Some quixotic aberrations have popped up already like guns attracting lesser tax than hybrid automobiles.
The July 1 rollout of the “one nation, one tax” GST regime does not seem such a frightening prospect now. The Centre, the states and several stakeholders seem to have thrashed out several issues in fixing the rates for close to 1,400 goods and services although many anomalies remain to be sorted. A single tax subsuming several taxes and levies of different authorities promises a far simpler life for manufacturers, traders and sellers even though our way of taking corrective measures to tackle the incongruities might prove quite exasperating. The major question the GST regime would have to answer is whether the insatiable demands of states for revenue can be fulfilled given the great spirit of give and take that has marked the progress of national decision making thus far in favour of GST which, not without reason, is labelled as the biggest tax reform since Independence. The finance minister is promising a revenue neutral switchover in the new system, but the fact remains that there is much more to be done as the GST is still a work in progress.
Some quixotic aberrations have popped up already like guns attracting lesser tax than hybrid automobiles. While armaments may attract the 28 per cent slab, hybrid vehicles may face a whopping 43 per cent levy including the luxury top-up tax. The four rate bands for services also carry the warning that the road ahead is going to be extremely complicated for certain service industries like telecom and restaurants. The invidious nature of trying to tax Peter for even the bare necessities while sparing Paul is nowhere more apparent than in the restaurant business with different rates for those establishments which provide air-conditioning and those that don’t. It is the underlying philosophy of posing as pro-poor that places this issue in poor light. Taxing telecom at a higher slab could become a burden for everyone in the country including, most of all, the debt-riddled telecom services providers.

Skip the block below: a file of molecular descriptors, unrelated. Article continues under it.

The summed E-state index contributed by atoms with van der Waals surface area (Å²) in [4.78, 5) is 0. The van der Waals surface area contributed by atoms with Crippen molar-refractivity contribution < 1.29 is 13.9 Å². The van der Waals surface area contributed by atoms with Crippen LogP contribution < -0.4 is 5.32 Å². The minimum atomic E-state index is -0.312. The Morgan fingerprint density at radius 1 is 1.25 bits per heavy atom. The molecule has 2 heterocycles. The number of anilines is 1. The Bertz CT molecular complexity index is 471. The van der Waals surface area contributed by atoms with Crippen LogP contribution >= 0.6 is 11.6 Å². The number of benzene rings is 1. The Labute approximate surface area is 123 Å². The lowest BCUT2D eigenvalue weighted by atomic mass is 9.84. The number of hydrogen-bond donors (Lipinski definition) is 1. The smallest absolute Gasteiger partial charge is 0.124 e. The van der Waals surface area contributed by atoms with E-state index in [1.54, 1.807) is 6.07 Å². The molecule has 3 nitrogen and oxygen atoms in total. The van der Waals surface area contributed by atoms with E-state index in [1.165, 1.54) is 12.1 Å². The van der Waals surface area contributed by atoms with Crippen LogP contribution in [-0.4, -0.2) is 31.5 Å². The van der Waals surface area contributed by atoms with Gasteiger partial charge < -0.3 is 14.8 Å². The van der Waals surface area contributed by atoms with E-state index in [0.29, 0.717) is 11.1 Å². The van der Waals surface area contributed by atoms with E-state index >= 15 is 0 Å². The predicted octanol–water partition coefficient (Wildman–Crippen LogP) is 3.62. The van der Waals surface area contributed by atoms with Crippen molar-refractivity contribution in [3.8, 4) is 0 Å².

The proof of the pudding is in the eating and it remains to be seen how inflationary the single tax system is going to prove. Some crucial decisions regarding exempting milk, fruit and cereals make sense, so too imposing stiff taxes on luxuries like tobacco products. Leaving education and healthcare out of the ambit of GST altogether is good thinking. There is room for optimism even if it must be said now itself that competitive taxing by states cannot be allowed to sneak in on any pretext. Only if the underlying principle of federalism works will GST be the elixir that can drive economic growth too. The fear that parts of the services sector, including newspapers that have attracted a five per cent tax on their lifeline of advertisements, are being taxed a bit on the higher side cannot be brushed away, more so since the services sector accounts for more than half of India’s $2 trillion economy.